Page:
Accountability for healthcare system performance may not be top of mind for all Canadians, but it should be. In the absence of the Health Council of Canada or a clear successor agency, we believe an objective voice for both Canadians and their governments will be lost. This situation needs to be addressed if governments collectively want to ensure public confidence in the measures they are taking to reform the system, and they should welcome the opportunity to be held accountable.
As most ministers of health know all too well, without public confidence in their decisions or those of the health agencies they oversee, public dissent grows, the call for political intervention rises and the wheel keeps turning. The real decisions that need to be made get bypassed, and more resources get committed – though often not based on sound evidence – but the improvements in health outcomes that were promised do not materialize. The result is that the health status of Canadians is not progressing to the levels we expect and deserve. The council has been saying this since its inception.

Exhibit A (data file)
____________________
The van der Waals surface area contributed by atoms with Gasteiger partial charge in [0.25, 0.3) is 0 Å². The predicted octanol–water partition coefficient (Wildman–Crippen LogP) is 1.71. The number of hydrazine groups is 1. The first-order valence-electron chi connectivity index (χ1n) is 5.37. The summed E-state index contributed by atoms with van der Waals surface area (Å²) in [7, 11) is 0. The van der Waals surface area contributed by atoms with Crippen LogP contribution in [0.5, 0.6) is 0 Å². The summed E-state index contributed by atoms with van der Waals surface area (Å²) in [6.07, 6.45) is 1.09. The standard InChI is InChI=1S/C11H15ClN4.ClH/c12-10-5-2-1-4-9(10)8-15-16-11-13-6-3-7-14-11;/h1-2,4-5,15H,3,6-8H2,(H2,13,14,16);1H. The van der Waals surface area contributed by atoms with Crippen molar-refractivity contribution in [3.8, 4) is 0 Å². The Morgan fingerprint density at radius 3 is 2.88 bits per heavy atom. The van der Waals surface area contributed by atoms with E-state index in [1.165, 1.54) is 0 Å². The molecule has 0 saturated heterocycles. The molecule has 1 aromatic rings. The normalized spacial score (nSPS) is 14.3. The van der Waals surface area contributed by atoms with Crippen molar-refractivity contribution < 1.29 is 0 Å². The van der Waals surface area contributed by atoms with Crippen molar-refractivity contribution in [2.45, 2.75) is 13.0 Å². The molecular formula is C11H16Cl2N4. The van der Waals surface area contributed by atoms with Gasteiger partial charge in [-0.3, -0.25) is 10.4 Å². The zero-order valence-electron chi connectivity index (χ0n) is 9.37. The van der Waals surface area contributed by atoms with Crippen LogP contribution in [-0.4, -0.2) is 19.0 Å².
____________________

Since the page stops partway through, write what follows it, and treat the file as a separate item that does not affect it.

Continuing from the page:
Will Canadians miss the council? We don’t know. But there should at least be some wonder why governments let it close.
About the AuthorJohn G. Abbott, President and CEO, The Health Council of Canada
Mark J. Dobrow, Director, Analysis and Reporting, The Health Council of Canada
Jack Kitts, President and CEO, The Ottawa Hospital
KPMG. 2013. Evaluation of the Health Council of Canada (HCC), Final Report. Author.
Ottersen, O.P., J. Dasgupta, C. Blouin, P. Buss, V. Chongsuvivatwong, J. Frenk et al. 2014. “The Political Origins of Health Inequity: Prospects for Change.” Lancet 383(9917): 630–67. DOI: 10.1016/S0140-6736(13)62407-1.